Film Review: Bucket of Blood (1959)

Release Date: October 1959
Directed by: Roger Corman
Written by: Charles B. Griffith
Music by: Fred Katz
Cast: Dick Miller, Barboura Morris, Anthony Carbone, Julian Burton, Ed Nelson, John Brinkley

AltaVista, American International Pictures, 66 Minutes 


“I didn’t mean to hurt you, Lou. But if you’d have shot me, you’d be moppin’ up my blood now.” – Walter Paisley

Roger Corman’s Bucket of Blood by highbrow critics’ standards is probably really frowned upon, especially back in 1959 if critics even bothered with it. They typically ignored these sort of pictures because not acknowledging them somehow made them nonexistent.

However, as time has passed, this is a film that many have come to love and appreciate. I wouldn’t say that it was ahead of its time, as House of Wax treads very similar territory and it predates this by a few years and it is also a remake of Mystery of the Wax Museum from 1933, which itself is based on a short story by Charles S. Belden, published a year prior to that.

The main difference between the films’ narratives is that instead of wax our artist here uses clay. And instead of being a great artist that lost the use of his hands, Bucket of Blood features a beatnik busboy with no talent using clay to cover up his accidental killings and eventually, his premeditated murders.

Bucket of Blood is a pretty short film being only 66 minutes. This was typical for the Corman pictures of the time. Little Shop of HorrorsCreature From the Haunted Sea and others had very short running times. Still, a lot happens in the film. It also moves at a good speed.

The cast of characters in this picture are great.

The film stars Dick Miller, who was one of Corman’s (and later Joe Dante’s) favorite actors to use. He plays Walter Paisley, the busboy turned artistic killer. Miller is stupendous as the bumbling and wimpy Walter. He starts out pretty innocent but evolves into a killer due to his accidental killings bringing him some fame within his small beatnik scene.

The rest of the movie is made up with several interesting and bizarre beatnik characters. The guy who plays the really pretentious pseudo-intellectual poet is pretty fantastic.

Bucket of Blood is far from flawless but it is still a movie worth its weight in buckets of blood. It is pretty tame on the horror and is more of a black comedy with very little blood. Most of the killing is artistically implied. It was well thought out and well executed for the time and for the fact that it was made for the price of a pair of shoes.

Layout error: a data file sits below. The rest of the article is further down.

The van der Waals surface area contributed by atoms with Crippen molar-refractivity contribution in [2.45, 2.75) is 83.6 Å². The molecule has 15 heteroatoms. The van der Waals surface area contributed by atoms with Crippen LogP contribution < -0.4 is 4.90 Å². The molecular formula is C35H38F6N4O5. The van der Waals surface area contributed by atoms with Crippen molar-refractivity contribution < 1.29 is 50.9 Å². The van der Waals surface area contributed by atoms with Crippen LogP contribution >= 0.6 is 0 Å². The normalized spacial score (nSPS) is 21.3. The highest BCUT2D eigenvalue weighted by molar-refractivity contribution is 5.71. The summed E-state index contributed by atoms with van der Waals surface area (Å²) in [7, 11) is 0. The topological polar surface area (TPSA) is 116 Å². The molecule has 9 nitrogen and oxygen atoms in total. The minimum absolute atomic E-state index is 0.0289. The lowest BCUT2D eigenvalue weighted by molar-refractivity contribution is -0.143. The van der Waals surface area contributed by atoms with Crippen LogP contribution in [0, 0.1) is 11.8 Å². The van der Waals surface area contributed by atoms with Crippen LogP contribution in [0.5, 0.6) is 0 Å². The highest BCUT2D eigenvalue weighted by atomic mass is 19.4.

Rating: 7.5/10

Film Review: Creature From the Haunted Sea (1961)

Release Date: June 1961
Directed by: Roger Corman
Written by: Charles B. Griffith
Music by: Fred Katz
Cast: Anthony Carbone, Betsy Jones-Moreland, Edward Wain

Filmgroup, 75 Minutes 


Creature From the Haunted Sea is famous for having one of the most hokey monsters in cinema history. As a kid, I saw several late night horror shows that featured a clip of the monster in their credits sequence. He was also used in a lot of other stuff too, always to be made fun of.

The film itself has an abysmal 3.4 rating on IMDb. While it is a bad film, that’s a bit harsh and maybe goes to show that this is the sort of film that only appeals to old school horror lovers that can see beyond the flaws of the era and this film’s budgetary constraints, appreciating the whole picture for what it is, a lot of friggin’ fun.

Directed by Roger Corman, it is safe to assume that this was shot in an afternoon on a budget that could only afford snacks for the cast and a a pair of googly eyes for the creature that was essentially just a big dude wrapped in a sheet of dark wool. Corman was famous for being able to film an hour of footage in a fifteen minute shoot. While I am being facetious, if anyone could bend the laws of space and time like that, it would be Roger Corman.

This film has a great sense of humor and maybe that is lost on modern audiences. Although, it does go a bit overboard and becomes bizarre, at times. There is a character that is a complete moron and he mostly speaks in animal impersonations. He meets a Puerto Rican island woman who does the same thing and they fall in love. Her name is Porcina and it is really fitting.

The story is fairly interesting at its core. A criminal lot makes a deal with a Cuban general to steal a bunch of gold to fund a counterrevolution, as this takes place just after Fidel Castro gained power. The criminals plan to double cross the Cubans and fake an attack by a sea creature, sinking the gold to the bottom of the ocean, only to be procured at a later date, once the Cubans are picked off. Except, there really is a monster.

The final shot of the movie is one of my all-time favorites as it shows the creature, picking his teeth at the bottom of the sea, while sitting on the trunk of gold.

Creature From the Haunted Sea is a delight, if you have an appreciation for the work of Roger Corman. It teamed him up with long-time collaborator Charles B. Griffith, who wrote a ton of his earlier films.

Rating: 5/10